Eswar Prasad, a senior fellow at the Brookings who led the study, attributed the renewed strength to the fact that China has enough policy space to deal with short-term economic shocks and sufficient momentum to maintain growth in the 7-to-8 percent range for the next few years.
"The biggest question is whether that growth is balanced and sustainable, not just from the economic perspective, but also from the perspectives of social stability and the environment," Prasad, a former International Monetary Fund chief in China, told China Daily on Monday.
Prasad believes it's important for political leaders to refocus on fundamental reforms that are much needed when their economies have obtained some breathing room.
"The major priority is for China to reform its financial markets so they allocate capital more efficiently and allow the economy to maintain a high rate of productivity growth, which will become increasingly important as labor force growth slows down," he said.
IMF Managing Director Christine Lagarde said last Thursday that China needs to keep moving to a growth path based less on credit and more on higher productivity, higher incomes and higher consumption.
"That means liberalizing interest rates, that means ramping up financial sector oversight, opening up protected sectors to private initiatives, and further strengthening the social safety net," Lagarde said ahead of the IMF/World Bank annual meeting in Washington on Oct 11-13.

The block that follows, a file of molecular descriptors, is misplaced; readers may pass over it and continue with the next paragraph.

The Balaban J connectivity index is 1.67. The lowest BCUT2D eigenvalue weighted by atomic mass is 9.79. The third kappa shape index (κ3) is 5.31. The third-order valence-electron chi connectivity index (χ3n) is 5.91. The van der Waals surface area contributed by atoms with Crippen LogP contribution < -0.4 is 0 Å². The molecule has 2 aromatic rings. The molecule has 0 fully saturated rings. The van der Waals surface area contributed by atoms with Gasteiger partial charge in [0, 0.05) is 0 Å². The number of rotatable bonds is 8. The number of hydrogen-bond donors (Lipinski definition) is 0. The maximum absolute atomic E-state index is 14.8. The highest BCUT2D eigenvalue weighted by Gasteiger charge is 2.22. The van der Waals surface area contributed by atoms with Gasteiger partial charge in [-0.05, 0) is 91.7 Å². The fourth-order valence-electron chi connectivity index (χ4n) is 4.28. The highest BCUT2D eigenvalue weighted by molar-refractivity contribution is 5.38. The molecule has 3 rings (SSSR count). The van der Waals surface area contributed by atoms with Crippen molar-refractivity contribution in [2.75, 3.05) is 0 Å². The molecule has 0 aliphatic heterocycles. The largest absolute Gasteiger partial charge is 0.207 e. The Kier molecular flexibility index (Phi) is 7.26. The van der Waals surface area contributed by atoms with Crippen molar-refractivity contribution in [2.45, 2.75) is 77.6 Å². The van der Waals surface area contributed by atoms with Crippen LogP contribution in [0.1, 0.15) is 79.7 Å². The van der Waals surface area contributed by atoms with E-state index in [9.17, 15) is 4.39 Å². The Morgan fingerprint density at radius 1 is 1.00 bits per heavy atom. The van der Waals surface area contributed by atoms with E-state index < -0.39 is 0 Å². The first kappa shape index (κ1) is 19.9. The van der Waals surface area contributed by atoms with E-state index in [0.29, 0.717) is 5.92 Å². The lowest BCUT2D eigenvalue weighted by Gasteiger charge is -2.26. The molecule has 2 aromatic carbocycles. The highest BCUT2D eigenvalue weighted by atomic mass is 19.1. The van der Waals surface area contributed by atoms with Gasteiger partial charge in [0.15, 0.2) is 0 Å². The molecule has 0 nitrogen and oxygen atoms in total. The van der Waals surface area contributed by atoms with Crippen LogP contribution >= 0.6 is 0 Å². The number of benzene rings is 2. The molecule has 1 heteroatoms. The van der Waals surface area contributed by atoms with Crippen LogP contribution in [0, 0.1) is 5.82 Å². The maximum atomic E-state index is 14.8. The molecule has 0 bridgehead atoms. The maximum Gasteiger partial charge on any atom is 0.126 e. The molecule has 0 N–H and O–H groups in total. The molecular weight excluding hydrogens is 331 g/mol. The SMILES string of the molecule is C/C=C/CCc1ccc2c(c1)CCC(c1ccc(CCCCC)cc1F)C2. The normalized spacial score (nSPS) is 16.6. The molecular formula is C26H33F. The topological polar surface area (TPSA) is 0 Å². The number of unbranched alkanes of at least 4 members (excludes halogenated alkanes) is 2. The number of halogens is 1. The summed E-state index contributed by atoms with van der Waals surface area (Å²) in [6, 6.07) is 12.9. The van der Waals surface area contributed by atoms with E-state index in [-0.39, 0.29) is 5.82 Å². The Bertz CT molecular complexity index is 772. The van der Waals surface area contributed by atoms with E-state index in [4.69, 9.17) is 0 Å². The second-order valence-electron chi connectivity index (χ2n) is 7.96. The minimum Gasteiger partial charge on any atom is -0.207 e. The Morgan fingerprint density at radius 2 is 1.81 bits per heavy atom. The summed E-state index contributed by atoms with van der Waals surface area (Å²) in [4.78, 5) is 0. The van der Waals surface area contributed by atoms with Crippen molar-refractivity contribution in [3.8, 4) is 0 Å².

Nicholas Lardy, a senior fellow at the Peterson Institute for International Economics and an expert on the Chinese economy, also expressed confidence that the Chinese economy will continue to grow in the 7-to-8 percent range for a number of years and not slide to 3-to-4 percent as some have suggested.
But he also pointed to the urgent need for economic rebalancing towards more domestic consumption and less investment.
Lardy believes interest rate liberalization - a fiscal policy that taxes more State-owned enterprises and substantially increases government spending on the social safety net - should be at the top of the agenda for Chinese leaders, who are meeting in November for the third plenary of the 18th Party Congress to roll out an economic reform agenda.
On Monday, Chinese President Xi Jinping told leaders of the APEC economies that the key to long-term development lies in reform and innovation. He emphasized a changing economic development model, restructuring the economy, pushing forward reform and innovation, releasing the potential of domestic consumption and injecting vitality into the market.
Chinese leaders have decided to accept a relatively slower economic growth in order to achieve economic restructuring and move up the global value chain.
In a meeting with APEC business leaders on Monday, Xi expressed his confidence in a healthy and sustained growth of China's economy and dismissed concerns of a hard landing.
(China Daily USA 10/08/2013 page1)